The right to a fair trial explained in 2 minutes!

[Text on screen]: Right to a fair trial: Article 6 of the Human Rights Act.

A fair trial is the cornerstone of a just and democratic society. Without it, law and order would hardly exist.

What does the Human Rights Act officially say?

“Everyone is entitled to a fair and public hearing within a reasonable time by an independent and impartial tribunal.”

But what exactly does it mean?

Basically, if we are sent to court, we have the right to a fair trial before an unbiased judge, with a public jury and to be held within a reasonable timeframe.

When accused of a crime, we are assumed to be innocent until proven guilty by the court. While in court, we have the right to a lawyer to assist in the case.

But there are some exceptions.

Sometimes, the public and the press can be denied access to a court hearing. This can happen on the grounds of protecting:

-Public order or national security
-Children or young people

Here are three key examples of what it does for us:

1. We must have proper access to a lawyer. (Murray case, 1996)
2. Those with mental health conditions must have access to fair trials. (DG case, 2010)
3. We get free legal help when it’s necessary for justice. (Gudanaviciene case, 2014)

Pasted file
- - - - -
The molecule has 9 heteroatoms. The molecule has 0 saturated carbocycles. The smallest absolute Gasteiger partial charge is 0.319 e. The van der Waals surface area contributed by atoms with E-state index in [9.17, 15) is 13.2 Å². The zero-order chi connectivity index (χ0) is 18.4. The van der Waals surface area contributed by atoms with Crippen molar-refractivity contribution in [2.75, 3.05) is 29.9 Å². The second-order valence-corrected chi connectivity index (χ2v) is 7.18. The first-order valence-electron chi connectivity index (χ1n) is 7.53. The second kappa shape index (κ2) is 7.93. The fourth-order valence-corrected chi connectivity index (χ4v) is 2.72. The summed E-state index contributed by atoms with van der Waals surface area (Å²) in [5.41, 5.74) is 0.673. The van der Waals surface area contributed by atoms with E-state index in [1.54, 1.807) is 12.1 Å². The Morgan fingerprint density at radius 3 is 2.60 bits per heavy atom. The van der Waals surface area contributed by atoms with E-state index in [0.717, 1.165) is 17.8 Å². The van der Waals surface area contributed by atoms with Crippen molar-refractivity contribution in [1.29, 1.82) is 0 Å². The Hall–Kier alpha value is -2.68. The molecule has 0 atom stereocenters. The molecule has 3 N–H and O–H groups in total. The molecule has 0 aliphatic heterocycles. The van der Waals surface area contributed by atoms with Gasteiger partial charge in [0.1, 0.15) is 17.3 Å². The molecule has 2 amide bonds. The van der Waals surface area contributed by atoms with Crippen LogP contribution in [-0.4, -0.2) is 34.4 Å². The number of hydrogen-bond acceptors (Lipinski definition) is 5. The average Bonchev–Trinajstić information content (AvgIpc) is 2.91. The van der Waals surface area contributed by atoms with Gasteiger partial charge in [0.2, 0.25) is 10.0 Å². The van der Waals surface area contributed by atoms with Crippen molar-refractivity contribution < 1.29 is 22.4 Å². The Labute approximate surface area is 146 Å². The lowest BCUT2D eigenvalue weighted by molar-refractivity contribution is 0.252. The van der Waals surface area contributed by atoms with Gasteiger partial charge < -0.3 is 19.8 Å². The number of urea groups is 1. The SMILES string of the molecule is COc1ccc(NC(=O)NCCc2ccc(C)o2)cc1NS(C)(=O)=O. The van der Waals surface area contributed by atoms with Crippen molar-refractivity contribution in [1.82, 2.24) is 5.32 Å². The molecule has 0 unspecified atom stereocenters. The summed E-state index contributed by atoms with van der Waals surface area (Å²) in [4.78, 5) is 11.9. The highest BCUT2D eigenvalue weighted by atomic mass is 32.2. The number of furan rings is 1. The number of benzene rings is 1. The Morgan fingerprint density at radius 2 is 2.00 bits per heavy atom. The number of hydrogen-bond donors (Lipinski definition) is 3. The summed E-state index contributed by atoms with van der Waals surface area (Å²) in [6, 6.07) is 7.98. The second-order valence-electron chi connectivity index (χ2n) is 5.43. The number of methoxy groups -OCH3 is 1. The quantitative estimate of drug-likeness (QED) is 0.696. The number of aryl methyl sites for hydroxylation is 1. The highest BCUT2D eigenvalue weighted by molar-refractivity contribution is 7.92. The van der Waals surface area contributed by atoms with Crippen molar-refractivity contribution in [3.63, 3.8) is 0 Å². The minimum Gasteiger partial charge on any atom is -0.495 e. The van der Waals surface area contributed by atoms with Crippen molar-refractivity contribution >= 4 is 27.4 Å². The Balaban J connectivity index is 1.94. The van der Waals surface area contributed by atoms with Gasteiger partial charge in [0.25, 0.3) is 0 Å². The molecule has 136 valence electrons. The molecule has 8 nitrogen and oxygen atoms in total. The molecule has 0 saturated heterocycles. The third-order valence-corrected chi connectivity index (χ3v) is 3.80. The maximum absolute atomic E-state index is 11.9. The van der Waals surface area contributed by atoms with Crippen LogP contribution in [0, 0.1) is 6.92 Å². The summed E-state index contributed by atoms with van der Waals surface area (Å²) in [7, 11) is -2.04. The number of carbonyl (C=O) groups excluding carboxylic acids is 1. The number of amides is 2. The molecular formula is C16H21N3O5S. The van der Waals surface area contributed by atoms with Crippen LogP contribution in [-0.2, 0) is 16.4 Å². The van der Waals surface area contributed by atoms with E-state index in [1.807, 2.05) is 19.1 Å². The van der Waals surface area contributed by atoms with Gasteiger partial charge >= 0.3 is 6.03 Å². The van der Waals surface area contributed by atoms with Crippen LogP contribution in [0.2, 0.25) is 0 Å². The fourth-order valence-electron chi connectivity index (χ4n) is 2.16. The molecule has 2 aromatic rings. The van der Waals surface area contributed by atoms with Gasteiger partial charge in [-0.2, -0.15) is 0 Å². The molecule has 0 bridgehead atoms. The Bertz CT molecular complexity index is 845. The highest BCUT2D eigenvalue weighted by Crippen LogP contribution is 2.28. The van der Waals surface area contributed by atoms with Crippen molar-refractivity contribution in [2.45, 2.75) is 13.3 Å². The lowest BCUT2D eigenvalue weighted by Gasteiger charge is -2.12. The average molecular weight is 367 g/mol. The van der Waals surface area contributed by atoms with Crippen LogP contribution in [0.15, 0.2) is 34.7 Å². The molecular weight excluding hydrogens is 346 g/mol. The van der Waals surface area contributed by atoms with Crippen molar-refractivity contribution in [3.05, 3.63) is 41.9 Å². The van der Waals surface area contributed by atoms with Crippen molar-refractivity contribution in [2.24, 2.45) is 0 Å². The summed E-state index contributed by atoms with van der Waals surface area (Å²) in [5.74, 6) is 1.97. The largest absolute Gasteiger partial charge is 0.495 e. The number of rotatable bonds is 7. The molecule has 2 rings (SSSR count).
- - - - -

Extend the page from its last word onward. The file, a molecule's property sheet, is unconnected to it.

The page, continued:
The courts help uphold our rights and ensure that justice is delivered in an unbiased manner.

Learn more about your rights at

The right to a fair trial explained in 2 minutes!

Published on 22 Feb 2022

This video is about Article 6 of the HRA which is the right to a fair trial. This right ensures we have access to a public and unbiased trial if we are charged with a criminal offence.

This video is part of a wider series showcasing the protections the HRA provides us and why they are so important in our daily lives. We’ve also curated a week of written content surrounding the proposed reform of the HRA so that you can stay informed and up to date on the latest developments.

The Human Rights Act is central to ensuring we can all live a safe and secure life. It sets out a range of principles that the government, and public bodies, must follow and uphold for all of us. If they fail to follow them, we have the ability to take our case to a UK court and, if our rights have been violated, we may be fairly compensated. The Human Rights Act has given us the ability to stand up to those in power.

But the Human Rights Act is under threat.

The government has announced plans to reform the HRA into a new British Bill of Rights, which lawyers and campaigners are concerned will shift more power in favour of the government, and weaken the protections we have available to us. We need to ensure that human rights are accessible and available for everyone, but we may risk losing those protections if the government’s reform comes into effect.

Want to learn more? Head on over to our spotlight page to read more about the proposals to the HRA.You can find more videos in this HRA series on our Youtube playlist.

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